A modern and timeless house
Modern and timeless architecture, from Globalhouseplans.org.

We can only agree wholeheartedly with the first clause. The rest sounds a little like a fragrance advertisement to us, especially that 'simultaneously modern and timeless' bit. We found a nice house described in exactly those terms on the Globalhouseplans.org site. Is this the sort of architecture the AAA wants to promote? Surely the AAA has minds capable of producing a better theoretical formulation - let alone better copy - than this? After all, they are Australia's finest architectural minds.

Purpose the second

And here is the second purpose of the AAA:

The right to practice [sic] with integrity, in an ethical and sustainable manner and with artistic and technical excellence is fundamental to architecture which [sic] is contemporaneous [sic], culturally informed and socially engaged.

Hello? Hello? This second paragraph comes out of nowhere. At first reading this looks like a statement made by gaoled {jailed} dissidents in a Stalinist camp, or Maoist re-education centre; begging for intellectual rights. What on earth does this have to do with promoting architecture in Australia? Nothing, of course, but it is in this statement that the AAA reveals the social forces behind its formation. More in part 2!

One would think this more appropriate for a gaggle of Solzhenitsyns in exile, not a parcel-load of very well-healed Australians, all of whom enjoy incomes and privileges that most Aussies would give a leg and an arm to enjoy. The worthies at the AAA protest at supposed intellectual oppressions. They must weep that the society that so under-appreciates them lets them enjoy status, income and comforts far beyond those of the people they wish to educate.

Purpose the third

A constituency drawn from architects, likeminded professionals, commerce and the broad community will embed contemporary architecture as a primary tenet of our society.

Broad community? The toffs at the AAA have no more idea of the 'broad community' than the Queen of Great Britain has about cleaning the toilets at an Indian restaurant after a stag party. Their idea of 'broad community' is, as they say, a 'likeminded professional'. Likeminded? Professional? If someone from what the rest us think of as the 'broad community' actually turned up at their homes, they would call the police.

Artspeak

If the epilepsy-inducing design of the site does not discourage the very audience that the AAA purports to entice, then the dire artspeak on its Our Future page should complete the job. True, Dr Garry can spout equally dire sociological doubletalk with the best of them, but he's never claimed to be spreading the Good News to the people.

Here the AAA lays out its plan of action:

Black is the name and brand of the AAA Talks 'Black is a series of talks about 21C architecture given in Australia by the world's leading architects and presented by the Australian Architecture Association.

Black has been chosen as the name of the 21C talks series because it suggests a place crammed full of dense, interesting and enjoyable ideas - waiting to be discovered and relished by architects and non-architects who love architecture.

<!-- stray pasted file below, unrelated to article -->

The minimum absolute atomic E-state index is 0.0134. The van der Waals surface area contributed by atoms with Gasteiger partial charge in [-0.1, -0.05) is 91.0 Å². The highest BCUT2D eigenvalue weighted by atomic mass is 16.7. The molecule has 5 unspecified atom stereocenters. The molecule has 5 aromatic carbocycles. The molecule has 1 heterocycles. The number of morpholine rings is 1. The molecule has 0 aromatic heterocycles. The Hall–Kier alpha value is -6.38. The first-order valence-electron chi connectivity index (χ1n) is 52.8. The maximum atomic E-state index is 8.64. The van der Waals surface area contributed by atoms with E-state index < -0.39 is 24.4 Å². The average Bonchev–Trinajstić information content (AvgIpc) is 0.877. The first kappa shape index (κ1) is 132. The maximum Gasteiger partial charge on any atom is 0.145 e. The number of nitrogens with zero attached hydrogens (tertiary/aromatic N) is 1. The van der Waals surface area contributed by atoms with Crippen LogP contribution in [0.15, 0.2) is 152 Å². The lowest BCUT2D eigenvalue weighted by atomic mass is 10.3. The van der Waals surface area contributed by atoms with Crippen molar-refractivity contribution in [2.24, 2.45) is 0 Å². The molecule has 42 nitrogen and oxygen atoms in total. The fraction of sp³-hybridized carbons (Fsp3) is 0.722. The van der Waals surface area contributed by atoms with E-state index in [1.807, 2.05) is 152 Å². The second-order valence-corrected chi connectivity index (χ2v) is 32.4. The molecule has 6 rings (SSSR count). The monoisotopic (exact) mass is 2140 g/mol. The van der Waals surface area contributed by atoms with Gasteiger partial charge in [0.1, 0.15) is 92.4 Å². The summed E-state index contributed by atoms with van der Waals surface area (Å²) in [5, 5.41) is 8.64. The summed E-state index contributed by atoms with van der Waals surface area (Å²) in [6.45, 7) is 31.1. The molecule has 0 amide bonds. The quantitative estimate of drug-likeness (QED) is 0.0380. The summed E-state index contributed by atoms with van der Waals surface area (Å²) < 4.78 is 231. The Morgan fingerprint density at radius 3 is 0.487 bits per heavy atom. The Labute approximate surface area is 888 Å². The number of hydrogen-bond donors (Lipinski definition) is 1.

White is the name and brand of the AAA Tours 'White is tours of architecture that will open the world of architecture to everyone in the Australian community.

White has been chosen as the name of the architecture tours because it suggests a space waiting to be filled up with information about architecture and is considered the starting point of understanding for non-architects.

Really now: White is tours of architecture White is tours? Doesn't anyone at the AAA have a grasp of the English language? It sounds it was written by a pizza-faced first year (freshman) art student trying to impress his or her friends who went off to become accountants. My God, if that does not alienate the average Aussie, we don't know what does. What codswallop is this?

What the AAA should do

If anyone was a past master at de-mystifying the high culture, a culture that intimidates and bamboozles many people, it was Pierre Bourdieu. The AAA would do well to study Bourdieu's efforts in France to open up the world of art to the public.


[0] which. Sorry, could not resist it. Call us sesquipedalian sad old farts, but the grammatical, syntactic and stylistic infelicities on this site drive us nuts. The AAA is richly funded by sponsors, members and the general public, but it cannot afford to hire someone who can speak English. The appropriate word here is that.

[1] practice. We'll pick a small nit here and point out that in Aussie English the verb is practise. Oh, sure, you can find plenty of grammatical infelicities on this site, too; but we don't have hordes of writers, editors and designers funded by a bucket of money to make sure these things don't happen.

[2] contemporaneous. Dear oh dear. Contemporaneous does not mean contemporary. It means occurring, or originating during the same time. As in: Well, your Honour, from my contemporaneous notes made when I arrested the suspect.... That sense just does not quite fit in here.